Decaffeinated coffee has had a long standing, bad reputation in the coffee industry. Concerns about…
Most of us are familiar with what roasted coffee looks like. We have seen the baristas emptying a bag full into their grinder hopper in order to make our lattes and cappuccinos. However not so much is known about how the beans go from there green lifeless form to the roasted coffee we all love.
The roasting process is one of the most exciting and interesting processes in the whole coffee industry. In this process, a dull and lifeless looking green bean, which has no desirable flavours is transformed into a brown bean with astonishing amounts of tastes and aromas.
The way a coffee is roasted can have a big impact on the taste and flavour notes. For example, the same coffee can be roasted to taste grassy, sour, baked, chocolaty, full-bodied, mellow, bitter, sweet, or even ashy and charred. There are much more, but I think that’s enough for one minute!
There is a wide range of different roasts available in the UK ranging from light roasts (very light brown, with a dry surface) all the way through to a very dark Vienna roast (Very dark brown/ almost black with a very oily surface.
A lighter roast will be brighter in taste and display characteristics of its origin, hints of fruit, citrus spice and many more. However, if you roast too light, the bean can end up underdeveloped which will result in unpleasant grassy, hoppy and hay type flavours in the coffee. A darker roast will taste more like dark chocolate, caramel as well as some roasted flavours such as ash. This cup will taste a lot more bitter than a lighter roast as well as having a much fuller body (mouthfeel).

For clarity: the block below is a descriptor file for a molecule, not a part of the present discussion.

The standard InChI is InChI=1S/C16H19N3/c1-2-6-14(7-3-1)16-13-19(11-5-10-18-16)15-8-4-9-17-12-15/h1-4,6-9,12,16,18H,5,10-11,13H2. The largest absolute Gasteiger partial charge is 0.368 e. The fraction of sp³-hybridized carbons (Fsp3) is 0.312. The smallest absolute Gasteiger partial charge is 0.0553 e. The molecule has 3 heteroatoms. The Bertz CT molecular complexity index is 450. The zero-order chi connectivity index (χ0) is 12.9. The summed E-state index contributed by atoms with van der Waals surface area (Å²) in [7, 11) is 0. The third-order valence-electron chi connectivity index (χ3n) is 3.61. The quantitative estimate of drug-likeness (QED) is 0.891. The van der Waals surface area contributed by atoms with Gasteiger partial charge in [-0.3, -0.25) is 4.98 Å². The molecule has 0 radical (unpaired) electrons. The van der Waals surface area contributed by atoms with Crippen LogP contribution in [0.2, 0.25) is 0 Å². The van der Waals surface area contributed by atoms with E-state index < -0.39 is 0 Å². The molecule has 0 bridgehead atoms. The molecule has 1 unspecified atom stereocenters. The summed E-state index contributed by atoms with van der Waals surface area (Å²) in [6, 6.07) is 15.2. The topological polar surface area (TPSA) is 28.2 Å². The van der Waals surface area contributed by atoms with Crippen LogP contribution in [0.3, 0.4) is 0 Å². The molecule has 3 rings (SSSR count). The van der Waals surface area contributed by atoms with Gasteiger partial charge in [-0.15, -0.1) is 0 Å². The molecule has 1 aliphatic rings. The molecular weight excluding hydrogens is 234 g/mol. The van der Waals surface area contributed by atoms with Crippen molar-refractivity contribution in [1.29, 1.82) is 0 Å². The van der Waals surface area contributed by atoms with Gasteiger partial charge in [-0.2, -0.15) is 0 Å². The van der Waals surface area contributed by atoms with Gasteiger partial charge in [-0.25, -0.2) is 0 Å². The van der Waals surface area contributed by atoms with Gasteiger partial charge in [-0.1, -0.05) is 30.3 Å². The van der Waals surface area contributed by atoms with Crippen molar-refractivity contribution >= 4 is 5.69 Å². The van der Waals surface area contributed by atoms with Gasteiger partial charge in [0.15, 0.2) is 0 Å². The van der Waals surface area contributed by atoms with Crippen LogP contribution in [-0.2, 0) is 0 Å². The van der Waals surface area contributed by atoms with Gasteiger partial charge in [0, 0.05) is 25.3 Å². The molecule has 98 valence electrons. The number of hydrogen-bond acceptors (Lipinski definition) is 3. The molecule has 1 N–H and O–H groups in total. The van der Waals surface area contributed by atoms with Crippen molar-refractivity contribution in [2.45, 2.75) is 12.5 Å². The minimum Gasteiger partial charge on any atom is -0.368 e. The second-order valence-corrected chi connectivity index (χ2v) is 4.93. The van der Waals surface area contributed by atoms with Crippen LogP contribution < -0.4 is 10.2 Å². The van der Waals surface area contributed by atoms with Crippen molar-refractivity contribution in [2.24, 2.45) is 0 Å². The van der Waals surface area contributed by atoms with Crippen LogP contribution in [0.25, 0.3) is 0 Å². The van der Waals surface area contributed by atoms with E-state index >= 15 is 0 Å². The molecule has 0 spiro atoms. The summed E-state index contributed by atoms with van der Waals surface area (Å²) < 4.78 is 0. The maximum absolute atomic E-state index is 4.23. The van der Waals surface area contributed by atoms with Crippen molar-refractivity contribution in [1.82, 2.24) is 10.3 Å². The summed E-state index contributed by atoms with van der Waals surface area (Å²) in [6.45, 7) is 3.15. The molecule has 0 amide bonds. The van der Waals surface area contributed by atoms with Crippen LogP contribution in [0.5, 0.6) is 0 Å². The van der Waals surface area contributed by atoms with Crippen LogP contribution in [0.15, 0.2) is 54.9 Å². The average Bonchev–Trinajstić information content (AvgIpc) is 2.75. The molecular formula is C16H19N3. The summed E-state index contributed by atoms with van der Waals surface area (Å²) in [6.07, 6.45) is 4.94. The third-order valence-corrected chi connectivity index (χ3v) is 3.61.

There are a few different types of roasters that can be used to roast coffee but the most common roasting machine I believe is the drum roaster. The drum roaster is essentially a gas-fired rotating drum which is preheated to 200 degrees centigrade before adding the green beans. The drum continuously rotates and tumbles the beans throughout the roast cycle to ensure a consistent roast. The whole process takes approximately 10-20 minutes depending on the style of roast you want, the beans you are using, the beans moisture content, batch size and the roaster itself. The beans will be removed from the roaster just before they have reached the exact state the roaster is looking for, and are cooled quickly on a fan powered or water-based cooling tray. During the cooling, the beans are stirred with a mechanical paddle to stop the roasting process.
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